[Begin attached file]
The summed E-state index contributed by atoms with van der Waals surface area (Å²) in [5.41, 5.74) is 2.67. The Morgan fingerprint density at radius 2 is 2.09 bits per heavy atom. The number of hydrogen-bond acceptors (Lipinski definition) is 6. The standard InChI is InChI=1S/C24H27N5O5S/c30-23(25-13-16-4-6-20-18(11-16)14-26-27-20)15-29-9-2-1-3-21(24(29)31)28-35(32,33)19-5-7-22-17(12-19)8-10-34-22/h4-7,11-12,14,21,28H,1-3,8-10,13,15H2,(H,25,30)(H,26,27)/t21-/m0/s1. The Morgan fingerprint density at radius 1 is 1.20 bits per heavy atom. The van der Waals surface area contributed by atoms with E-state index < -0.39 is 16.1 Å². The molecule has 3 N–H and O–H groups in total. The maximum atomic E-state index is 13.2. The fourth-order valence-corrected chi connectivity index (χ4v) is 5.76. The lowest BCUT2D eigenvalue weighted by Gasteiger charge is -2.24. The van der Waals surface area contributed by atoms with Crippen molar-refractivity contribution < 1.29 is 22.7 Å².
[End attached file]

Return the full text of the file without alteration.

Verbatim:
The summed E-state index contributed by atoms with van der Waals surface area (Å²) in [5.41, 5.74) is 2.67. The Morgan fingerprint density at radius 2 is 2.09 bits per heavy atom. The number of hydrogen-bond acceptors (Lipinski definition) is 6. The standard InChI is InChI=1S/C24H27N5O5S/c30-23(25-13-16-4-6-20-18(11-16)14-26-27-20)15-29-9-2-1-3-21(24(29)31)28-35(32,33)19-5-7-22-17(12-19)8-10-34-22/h4-7,11-12,14,21,28H,1-3,8-10,13,15H2,(H,25,30)(H,26,27)/t21-/m0/s1. The Morgan fingerprint density at radius 1 is 1.20 bits per heavy atom. The van der Waals surface area contributed by atoms with E-state index < -0.39 is 16.1 Å². The molecule has 3 N–H and O–H groups in total. The maximum atomic E-state index is 13.2. The fourth-order valence-corrected chi connectivity index (χ4v) is 5.76. The lowest BCUT2D eigenvalue weighted by Gasteiger charge is -2.24. The van der Waals surface area contributed by atoms with Crippen molar-refractivity contribution < 1.29 is 22.7 Å².